What Classic Computer are All About - A Lovers View

From: Richard A. Cini, Jr. <rcini_at_msn.com>
Date: Fri Jul 11 08:52:28 1997

Allison: >>Seriously I've put may posts here anout the history and lineages
of many of the old machines. I collect, but I admit is has to make some sense
me as in useful or have some specific linkage to my place in this

        This is so true. In fact, this is how I started collecting. Admittedly, I
don't remember many of the early computers; I was too young to remember any of
it first-hand. When the Altair came out, I was 8; Bill Gates was 20. I only
got to "know" Gary Kildall and Ed Roberts through the books that I read as
background for my MBA business case on Microsoft and the computer software
industry. Back then, I used the Commodores. In high school, I used {shudder}
the Mac (and understood that better). In college, I used PCs, but didn't
understand the architecture.

        I started collecting Commodores because this is the machine that I grew-up
on. Then, it snowballed. The Tandy Model 1; Model 100; Datamaster; Apple IIs.
Now, almost anything. Since I'm behind the knowledge power curve, I have a lot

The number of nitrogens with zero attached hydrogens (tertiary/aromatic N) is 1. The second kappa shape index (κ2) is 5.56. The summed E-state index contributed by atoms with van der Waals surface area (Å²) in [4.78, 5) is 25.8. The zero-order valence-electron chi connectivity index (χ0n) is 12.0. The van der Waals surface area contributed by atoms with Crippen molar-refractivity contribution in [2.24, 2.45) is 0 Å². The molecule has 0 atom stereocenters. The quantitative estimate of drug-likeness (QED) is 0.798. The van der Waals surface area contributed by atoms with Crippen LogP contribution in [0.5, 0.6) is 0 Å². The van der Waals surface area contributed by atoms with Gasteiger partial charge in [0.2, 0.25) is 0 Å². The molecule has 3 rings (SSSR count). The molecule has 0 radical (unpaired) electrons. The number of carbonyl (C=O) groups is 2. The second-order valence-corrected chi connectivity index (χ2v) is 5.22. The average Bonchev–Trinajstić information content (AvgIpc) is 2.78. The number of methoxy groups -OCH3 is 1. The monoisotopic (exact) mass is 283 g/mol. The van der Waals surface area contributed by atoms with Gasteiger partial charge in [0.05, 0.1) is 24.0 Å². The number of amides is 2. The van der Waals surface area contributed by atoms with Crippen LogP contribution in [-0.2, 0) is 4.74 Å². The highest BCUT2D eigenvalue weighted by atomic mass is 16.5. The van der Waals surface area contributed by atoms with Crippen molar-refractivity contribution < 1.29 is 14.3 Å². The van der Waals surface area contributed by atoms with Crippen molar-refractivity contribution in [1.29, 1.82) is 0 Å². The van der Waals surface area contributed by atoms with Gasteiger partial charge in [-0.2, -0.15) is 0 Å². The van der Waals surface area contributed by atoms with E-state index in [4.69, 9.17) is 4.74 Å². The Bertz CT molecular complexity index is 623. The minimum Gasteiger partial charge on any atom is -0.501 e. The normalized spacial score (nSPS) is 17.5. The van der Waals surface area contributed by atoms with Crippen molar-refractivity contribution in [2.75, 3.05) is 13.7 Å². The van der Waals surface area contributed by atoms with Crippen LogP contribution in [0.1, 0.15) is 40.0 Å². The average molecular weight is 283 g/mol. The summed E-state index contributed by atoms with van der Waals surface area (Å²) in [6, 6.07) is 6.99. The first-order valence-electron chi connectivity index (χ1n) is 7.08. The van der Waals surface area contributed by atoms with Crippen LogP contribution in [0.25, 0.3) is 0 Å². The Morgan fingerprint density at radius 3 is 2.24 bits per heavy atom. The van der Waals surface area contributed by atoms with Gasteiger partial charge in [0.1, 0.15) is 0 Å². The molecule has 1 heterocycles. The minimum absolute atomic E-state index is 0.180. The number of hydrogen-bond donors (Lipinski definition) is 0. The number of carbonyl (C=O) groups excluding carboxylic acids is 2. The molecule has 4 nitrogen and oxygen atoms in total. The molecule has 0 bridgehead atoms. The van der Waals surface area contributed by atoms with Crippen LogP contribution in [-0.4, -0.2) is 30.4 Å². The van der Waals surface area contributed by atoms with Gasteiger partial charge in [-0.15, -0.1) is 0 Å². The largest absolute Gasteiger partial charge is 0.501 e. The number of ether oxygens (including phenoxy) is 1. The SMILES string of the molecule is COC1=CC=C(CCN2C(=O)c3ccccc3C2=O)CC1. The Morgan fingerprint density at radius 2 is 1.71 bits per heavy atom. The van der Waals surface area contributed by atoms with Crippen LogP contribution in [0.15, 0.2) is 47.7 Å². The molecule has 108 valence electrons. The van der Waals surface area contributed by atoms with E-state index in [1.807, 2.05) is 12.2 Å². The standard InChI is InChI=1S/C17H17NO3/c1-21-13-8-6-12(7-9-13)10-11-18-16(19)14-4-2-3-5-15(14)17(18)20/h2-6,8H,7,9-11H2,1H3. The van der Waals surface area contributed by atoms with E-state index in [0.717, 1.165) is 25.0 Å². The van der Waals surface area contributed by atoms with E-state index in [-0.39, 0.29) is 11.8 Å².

of catching-up to do!

        I love hearing about other people's hauls. It inspires me. It makes me want
to take back more room in the basement than what was alotted to me by "the

        It's about the elegant simplicity of design; the basic, nuts-and-bolts
usefulness. It's about runnung an OS and an application in 4k of RAM. It's all
about preserving the early computer history, so that people like me, people on
the fringes of early computers, people who know nothing about where their P233
came from, can see what it was like in the stone-age of computing.

        Just my $0.02.

Rich Cini/WUGNET
 e-mail: rcini_at_msn.com
 - ClubWin Charter Member (6)
 - MCPS Windows 95/Netowrking
Received on Fri Jul 11 1997 - 08:52:28 BST

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